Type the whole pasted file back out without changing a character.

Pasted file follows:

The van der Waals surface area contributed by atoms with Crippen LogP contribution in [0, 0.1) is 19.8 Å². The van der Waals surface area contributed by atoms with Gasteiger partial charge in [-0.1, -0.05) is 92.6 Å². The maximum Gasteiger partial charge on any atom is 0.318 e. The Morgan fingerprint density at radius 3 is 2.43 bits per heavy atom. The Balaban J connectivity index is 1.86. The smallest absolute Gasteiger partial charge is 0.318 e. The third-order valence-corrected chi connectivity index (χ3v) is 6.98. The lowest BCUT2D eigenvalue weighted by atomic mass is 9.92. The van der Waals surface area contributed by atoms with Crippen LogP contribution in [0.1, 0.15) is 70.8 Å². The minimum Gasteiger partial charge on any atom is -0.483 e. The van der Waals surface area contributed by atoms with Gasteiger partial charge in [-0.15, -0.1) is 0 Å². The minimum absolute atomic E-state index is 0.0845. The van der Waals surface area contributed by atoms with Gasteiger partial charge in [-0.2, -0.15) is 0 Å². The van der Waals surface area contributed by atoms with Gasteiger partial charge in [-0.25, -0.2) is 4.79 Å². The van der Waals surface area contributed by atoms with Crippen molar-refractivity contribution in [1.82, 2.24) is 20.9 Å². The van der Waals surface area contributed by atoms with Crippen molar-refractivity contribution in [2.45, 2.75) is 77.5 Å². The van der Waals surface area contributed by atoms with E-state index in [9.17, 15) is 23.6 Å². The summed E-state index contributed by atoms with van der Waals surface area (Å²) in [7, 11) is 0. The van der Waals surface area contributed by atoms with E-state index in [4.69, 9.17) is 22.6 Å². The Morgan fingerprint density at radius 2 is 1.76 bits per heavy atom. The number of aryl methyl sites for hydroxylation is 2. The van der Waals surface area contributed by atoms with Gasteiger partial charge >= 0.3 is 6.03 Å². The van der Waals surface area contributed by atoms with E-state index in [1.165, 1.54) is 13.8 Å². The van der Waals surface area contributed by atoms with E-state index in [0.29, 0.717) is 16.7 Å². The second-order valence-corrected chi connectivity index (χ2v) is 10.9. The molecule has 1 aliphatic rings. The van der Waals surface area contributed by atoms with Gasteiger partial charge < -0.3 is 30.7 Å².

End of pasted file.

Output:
The van der Waals surface area contributed by atoms with Crippen LogP contribution in [0, 0.1) is 19.8 Å². The van der Waals surface area contributed by atoms with Gasteiger partial charge in [-0.1, -0.05) is 92.6 Å². The maximum Gasteiger partial charge on any atom is 0.318 e. The Morgan fingerprint density at radius 3 is 2.43 bits per heavy atom. The Balaban J connectivity index is 1.86. The smallest absolute Gasteiger partial charge is 0.318 e. The third-order valence-corrected chi connectivity index (χ3v) is 6.98. The lowest BCUT2D eigenvalue weighted by atomic mass is 9.92. The van der Waals surface area contributed by atoms with Crippen LogP contribution in [0.1, 0.15) is 70.8 Å². The minimum Gasteiger partial charge on any atom is -0.483 e. The van der Waals surface area contributed by atoms with Gasteiger partial charge in [-0.15, -0.1) is 0 Å². The minimum absolute atomic E-state index is 0.0845. The van der Waals surface area contributed by atoms with Gasteiger partial charge in [-0.2, -0.15) is 0 Å². The van der Waals surface area contributed by atoms with Gasteiger partial charge in [-0.25, -0.2) is 4.79 Å². The van der Waals surface area contributed by atoms with Crippen molar-refractivity contribution in [1.82, 2.24) is 20.9 Å². The van der Waals surface area contributed by atoms with Crippen molar-refractivity contribution in [2.45, 2.75) is 77.5 Å². The van der Waals surface area contributed by atoms with E-state index in [9.17, 15) is 23.6 Å². The summed E-state index contributed by atoms with van der Waals surface area (Å²) in [7, 11) is 0. The van der Waals surface area contributed by atoms with E-state index in [4.69, 9.17) is 22.6 Å². The Morgan fingerprint density at radius 2 is 1.76 bits per heavy atom. The number of aryl methyl sites for hydroxylation is 2. The van der Waals surface area contributed by atoms with Gasteiger partial charge >= 0.3 is 6.03 Å². The van der Waals surface area contributed by atoms with E-state index in [1.165, 1.54) is 13.8 Å². The van der Waals surface area contributed by atoms with E-state index in [0.29, 0.717) is 16.7 Å². The second-order valence-corrected chi connectivity index (χ2v) is 10.9. The molecule has 1 aliphatic rings. The van der Waals surface area contributed by atoms with Gasteiger partial charge < -0.3 is 30.7 Å².